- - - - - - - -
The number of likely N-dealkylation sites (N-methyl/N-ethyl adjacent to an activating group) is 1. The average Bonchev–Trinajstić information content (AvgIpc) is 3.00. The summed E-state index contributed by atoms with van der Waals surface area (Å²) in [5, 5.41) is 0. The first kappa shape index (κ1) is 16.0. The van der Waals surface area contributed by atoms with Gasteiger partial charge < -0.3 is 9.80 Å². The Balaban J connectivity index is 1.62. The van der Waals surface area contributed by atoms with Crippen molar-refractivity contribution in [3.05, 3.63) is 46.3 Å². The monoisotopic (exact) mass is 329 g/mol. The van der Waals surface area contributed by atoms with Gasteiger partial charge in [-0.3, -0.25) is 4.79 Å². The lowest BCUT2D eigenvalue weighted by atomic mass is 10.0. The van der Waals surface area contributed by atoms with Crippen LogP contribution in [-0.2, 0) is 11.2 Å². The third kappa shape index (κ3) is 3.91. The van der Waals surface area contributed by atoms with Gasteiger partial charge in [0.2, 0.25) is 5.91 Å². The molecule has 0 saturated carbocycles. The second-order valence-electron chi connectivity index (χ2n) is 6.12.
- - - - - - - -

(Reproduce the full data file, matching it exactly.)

The number of likely N-dealkylation sites (N-methyl/N-ethyl adjacent to an activating group) is 1. The average Bonchev–Trinajstić information content (AvgIpc) is 3.00. The summed E-state index contributed by atoms with van der Waals surface area (Å²) in [5, 5.41) is 0. The first kappa shape index (κ1) is 16.0. The van der Waals surface area contributed by atoms with Gasteiger partial charge < -0.3 is 9.80 Å². The Balaban J connectivity index is 1.62. The van der Waals surface area contributed by atoms with Crippen molar-refractivity contribution in [3.05, 3.63) is 46.3 Å². The monoisotopic (exact) mass is 329 g/mol. The van der Waals surface area contributed by atoms with Gasteiger partial charge in [-0.3, -0.25) is 4.79 Å². The lowest BCUT2D eigenvalue weighted by atomic mass is 10.0. The van der Waals surface area contributed by atoms with Crippen LogP contribution in [-0.2, 0) is 11.2 Å². The third kappa shape index (κ3) is 3.91. The van der Waals surface area contributed by atoms with Gasteiger partial charge in [0.2, 0.25) is 5.91 Å². The molecule has 0 saturated carbocycles. The second-order valence-electron chi connectivity index (χ2n) is 6.12.